Saturday, April 10, 2010

Book Review: Charles Williams, Scorpion Reef [a.k.a. Gulf Coast Girl] (1955)

As part of my ongoing project of dividing noir into as many subcategories as possible, I am proclaiming
Scorpion Reef to be an example noir gonade, that special brand of noir in which a woman seizes control of a male protagonist's brain via his testicles and thereby leads him to believe things and to do things that no sane man would otherwise believe or do. Scorpion Reef is a frame narrative: The Joseph H. Hallock, an American tanker, finds a small, abandoned boat drifting in the Gulf of Mexico. On the boat, a coffee pot is still warm. Clearly, the boat has not been abandoned for long. But what has happened to its occupants? The answer lies in a log book in which our protagonist, Bill Manning, has written his story. Reading over the shoulder of the Hallock's master, we learn how Bill had his gonades seized by a tall blonde he calls "Swede" . . . and we learn how they ended up on that small boat with some bad guys . . . but enough about the plot. Bill Manning's story is somewhat interesting, and the novel's frame makes it even more so. The danger of spoilage prevents me from saying more than that. Grade: B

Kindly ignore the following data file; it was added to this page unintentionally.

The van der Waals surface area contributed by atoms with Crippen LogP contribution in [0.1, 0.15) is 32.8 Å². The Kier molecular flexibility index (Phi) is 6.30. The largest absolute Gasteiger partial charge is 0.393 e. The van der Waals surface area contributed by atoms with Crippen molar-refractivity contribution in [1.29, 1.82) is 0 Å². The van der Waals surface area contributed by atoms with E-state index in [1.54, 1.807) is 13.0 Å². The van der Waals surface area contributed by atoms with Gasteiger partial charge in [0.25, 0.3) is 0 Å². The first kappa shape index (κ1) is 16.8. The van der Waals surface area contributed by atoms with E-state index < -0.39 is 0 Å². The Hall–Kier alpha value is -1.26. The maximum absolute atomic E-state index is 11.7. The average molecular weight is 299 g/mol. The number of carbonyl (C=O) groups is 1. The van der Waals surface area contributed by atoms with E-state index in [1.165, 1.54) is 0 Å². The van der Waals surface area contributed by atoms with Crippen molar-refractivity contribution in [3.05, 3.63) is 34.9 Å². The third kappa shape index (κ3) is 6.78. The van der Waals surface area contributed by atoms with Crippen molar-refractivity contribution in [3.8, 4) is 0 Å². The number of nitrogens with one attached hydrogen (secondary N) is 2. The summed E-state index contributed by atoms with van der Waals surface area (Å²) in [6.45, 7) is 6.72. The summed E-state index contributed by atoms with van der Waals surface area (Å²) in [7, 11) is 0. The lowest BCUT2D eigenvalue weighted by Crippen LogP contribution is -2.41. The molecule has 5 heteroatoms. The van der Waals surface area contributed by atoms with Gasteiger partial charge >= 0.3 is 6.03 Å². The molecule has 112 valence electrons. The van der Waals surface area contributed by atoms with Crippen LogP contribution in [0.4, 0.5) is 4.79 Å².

1. David--
    In your search for noir sub-categories, how about "macho noir". I encountered a pretty good version of that in SHOOT by Douglas Fairbairn (1973). I wrote a review of it, too, and it appeared a couple of days ago on Check it out and see if you agree.

  2. Thanks for the tip! I'll check it out!

  3. I loved Charles Williams' books especially the Gold Medals. His whole oeuvre is worth reading.